“Economists blow apart Nicola Sturgeon's push for second indyref and warn rejoining the EU later won't repair damage” – Daily Mail, 3 February 2021

This report by two London-based PhD students uses wonky methodology and claims to forecast 30 years in the future. Independence is the only way for Scotland to control its own economic destiny.

The National:

“Disunited Kingdom? Brexit, Trade and Scottish Independence” is a paper published by the Centre for Economic Performance (an adjunct of the London School of Economics) in February 2021. The authors are two LSE PhD students, Hanwei Huang and Patrick Schneider, together with Thomas Sampson, an LSE associate professor. The report is very short – a mere 23 pages including references.

READ MORE: Scottish Government rejects claim Yes vote would hit economy harder than Brexit

The paper argues that Scottish independence would inevitably lead to higher trade costs – meaning more expensive imports due to tariffs and paperwork. These are estimated at between 15-30%, which suggests a rather large degree of uncertainty in the researchers’ calculations.

In the small print at the end of the paper, the authors thank a Jim Gallagher for “useful discussions about the Scottish economy and Scottish data”. Mr Gallagher was the main economic advisor to the Better Together Campaign in 2014 and a noted opponent of independence.

The Centre for Economic Performance is a pro-market, global research body funded by a mixture of government and private grants. Its work is overseen by a Policy Committee headed by Sir Nicholas Macpherson, former boss of the UK Treasury during the 2014 independence referendum.

Infamously, Macpherson declared that normal rules of civil service neutrality did not apply during the referendum as the SNP was seeking “to destroy the fabric of the state”. He used the Treasury to produce a stream of “official” reports attacking the case for independence and publicly urged both the Conservative government and the Labour opposition to block an indy Scotland keeping the pound sterling.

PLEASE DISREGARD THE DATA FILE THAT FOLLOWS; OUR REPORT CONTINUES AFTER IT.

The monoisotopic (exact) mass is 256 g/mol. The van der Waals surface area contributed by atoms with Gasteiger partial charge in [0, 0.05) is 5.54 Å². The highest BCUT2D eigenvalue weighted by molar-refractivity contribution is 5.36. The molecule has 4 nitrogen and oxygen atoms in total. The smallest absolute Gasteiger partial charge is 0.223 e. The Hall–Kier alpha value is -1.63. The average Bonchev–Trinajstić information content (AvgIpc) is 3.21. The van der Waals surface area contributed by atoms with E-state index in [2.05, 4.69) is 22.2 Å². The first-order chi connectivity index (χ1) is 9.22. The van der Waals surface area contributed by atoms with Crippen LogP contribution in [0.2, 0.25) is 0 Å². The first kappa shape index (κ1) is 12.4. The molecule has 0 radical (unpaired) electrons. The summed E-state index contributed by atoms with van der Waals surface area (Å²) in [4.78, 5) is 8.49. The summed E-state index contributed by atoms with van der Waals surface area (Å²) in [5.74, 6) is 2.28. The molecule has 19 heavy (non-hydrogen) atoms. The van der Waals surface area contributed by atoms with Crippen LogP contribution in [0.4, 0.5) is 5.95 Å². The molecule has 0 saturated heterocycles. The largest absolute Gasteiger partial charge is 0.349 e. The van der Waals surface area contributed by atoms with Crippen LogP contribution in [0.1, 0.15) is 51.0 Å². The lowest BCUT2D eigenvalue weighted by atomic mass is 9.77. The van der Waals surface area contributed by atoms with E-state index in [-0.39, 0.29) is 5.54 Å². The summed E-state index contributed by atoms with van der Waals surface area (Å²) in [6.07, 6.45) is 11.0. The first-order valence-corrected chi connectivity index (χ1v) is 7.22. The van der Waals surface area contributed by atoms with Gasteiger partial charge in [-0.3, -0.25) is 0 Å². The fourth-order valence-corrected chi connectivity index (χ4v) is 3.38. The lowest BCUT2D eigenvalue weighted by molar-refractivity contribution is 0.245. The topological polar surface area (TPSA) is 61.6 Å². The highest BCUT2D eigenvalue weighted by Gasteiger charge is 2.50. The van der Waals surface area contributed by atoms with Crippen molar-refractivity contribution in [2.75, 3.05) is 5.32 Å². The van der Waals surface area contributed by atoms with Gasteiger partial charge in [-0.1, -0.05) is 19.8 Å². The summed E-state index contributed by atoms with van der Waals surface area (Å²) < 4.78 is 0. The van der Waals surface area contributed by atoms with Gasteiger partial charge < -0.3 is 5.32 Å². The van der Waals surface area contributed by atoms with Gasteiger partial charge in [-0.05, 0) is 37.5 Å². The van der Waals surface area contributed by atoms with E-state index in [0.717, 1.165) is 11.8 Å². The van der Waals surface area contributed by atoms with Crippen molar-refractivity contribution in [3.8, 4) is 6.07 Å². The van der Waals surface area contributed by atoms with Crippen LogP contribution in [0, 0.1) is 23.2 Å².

The Centre for Economic Performance was also active during the 2014 referendum producing a stream of reports seeking to undermine the case for independence. For instance, the then director of the Centre, Professor John Van Reenen, published a paper (still available on the LSE website) claiming that “the rise of nationalism in Scotland… is a scourge”. He went on: “the Scottish people will be poorer as divorcees… there will be financial instability… a long struggle to re-enter the EU… Scotland risks becoming like the depressed ‘Spain without the sunshine’.

After this academic analysis, Professor Van Reenen ended by saying an that independent Scotland outside the EU (with rUK still inside) would be “a much more volatile and risky place”. Some might argue that it is post-Brexit Britain which has ended up a volatile and risky country.

The Centre’s paper on Scotland has been challenged on its methodological shortcomings. First, it attempts to forecast Scottish trade over a generation. Even in “normal” circumstances, no economic forecast is credible or valid over that length of time into the future – say 15-30 years. But in a period when the pandemic has wrecked the global economy, no reputable major forecasting agency believes normal service will be resumed till at least the end of this decade.